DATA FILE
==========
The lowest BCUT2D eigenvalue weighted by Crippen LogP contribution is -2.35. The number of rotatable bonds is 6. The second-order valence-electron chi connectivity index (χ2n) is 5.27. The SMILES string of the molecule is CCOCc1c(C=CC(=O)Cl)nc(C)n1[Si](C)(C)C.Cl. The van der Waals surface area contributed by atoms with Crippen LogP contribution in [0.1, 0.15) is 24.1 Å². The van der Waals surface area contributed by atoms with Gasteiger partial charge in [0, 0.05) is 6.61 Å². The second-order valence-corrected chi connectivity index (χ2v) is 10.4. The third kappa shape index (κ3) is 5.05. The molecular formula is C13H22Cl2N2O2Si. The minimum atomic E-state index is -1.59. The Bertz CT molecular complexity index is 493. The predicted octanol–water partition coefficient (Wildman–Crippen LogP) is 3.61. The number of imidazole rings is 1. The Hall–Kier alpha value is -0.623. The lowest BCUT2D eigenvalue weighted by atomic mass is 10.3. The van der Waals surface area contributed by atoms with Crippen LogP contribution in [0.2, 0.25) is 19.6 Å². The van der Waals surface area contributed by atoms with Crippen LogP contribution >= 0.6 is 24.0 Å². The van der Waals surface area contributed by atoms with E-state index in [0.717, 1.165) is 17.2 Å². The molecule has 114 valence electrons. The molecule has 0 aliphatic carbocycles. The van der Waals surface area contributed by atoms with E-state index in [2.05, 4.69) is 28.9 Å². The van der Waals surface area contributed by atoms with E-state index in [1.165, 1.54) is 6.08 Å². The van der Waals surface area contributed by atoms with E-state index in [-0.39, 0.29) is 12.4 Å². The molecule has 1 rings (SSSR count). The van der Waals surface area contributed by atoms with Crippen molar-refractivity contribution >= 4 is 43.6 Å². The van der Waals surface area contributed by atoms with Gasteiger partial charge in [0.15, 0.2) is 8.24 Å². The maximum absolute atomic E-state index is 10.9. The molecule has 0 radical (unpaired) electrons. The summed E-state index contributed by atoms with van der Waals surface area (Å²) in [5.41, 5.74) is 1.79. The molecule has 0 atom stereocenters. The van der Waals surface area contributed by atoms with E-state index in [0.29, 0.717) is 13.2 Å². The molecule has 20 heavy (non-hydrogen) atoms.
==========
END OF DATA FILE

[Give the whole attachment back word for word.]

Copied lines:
The lowest BCUT2D eigenvalue weighted by Crippen LogP contribution is -2.35. The number of rotatable bonds is 6. The second-order valence-electron chi connectivity index (χ2n) is 5.27. The SMILES string of the molecule is CCOCc1c(C=CC(=O)Cl)nc(C)n1[Si](C)(C)C.Cl. The van der Waals surface area contributed by atoms with Crippen LogP contribution in [0.1, 0.15) is 24.1 Å². The van der Waals surface area contributed by atoms with Gasteiger partial charge in [0, 0.05) is 6.61 Å². The second-order valence-corrected chi connectivity index (χ2v) is 10.4. The third kappa shape index (κ3) is 5.05. The molecular formula is C13H22Cl2N2O2Si. The minimum atomic E-state index is -1.59. The Bertz CT molecular complexity index is 493. The predicted octanol–water partition coefficient (Wildman–Crippen LogP) is 3.61. The number of imidazole rings is 1. The Hall–Kier alpha value is -0.623. The lowest BCUT2D eigenvalue weighted by atomic mass is 10.3. The van der Waals surface area contributed by atoms with Crippen LogP contribution in [0.2, 0.25) is 19.6 Å². The van der Waals surface area contributed by atoms with Crippen LogP contribution >= 0.6 is 24.0 Å². The van der Waals surface area contributed by atoms with E-state index in [0.717, 1.165) is 17.2 Å². The molecule has 114 valence electrons. The molecule has 0 aliphatic carbocycles. The van der Waals surface area contributed by atoms with E-state index in [2.05, 4.69) is 28.9 Å². The van der Waals surface area contributed by atoms with E-state index in [1.165, 1.54) is 6.08 Å². The van der Waals surface area contributed by atoms with E-state index in [-0.39, 0.29) is 12.4 Å². The molecule has 1 rings (SSSR count). The van der Waals surface area contributed by atoms with Crippen molar-refractivity contribution >= 4 is 43.6 Å². The van der Waals surface area contributed by atoms with Gasteiger partial charge in [0.15, 0.2) is 8.24 Å². The maximum absolute atomic E-state index is 10.9. The molecule has 0 radical (unpaired) electrons. The summed E-state index contributed by atoms with van der Waals surface area (Å²) in [5.41, 5.74) is 1.79. The molecule has 0 atom stereocenters. The van der Waals surface area contributed by atoms with E-state index in [0.29, 0.717) is 13.2 Å². The molecule has 20 heavy (non-hydrogen) atoms.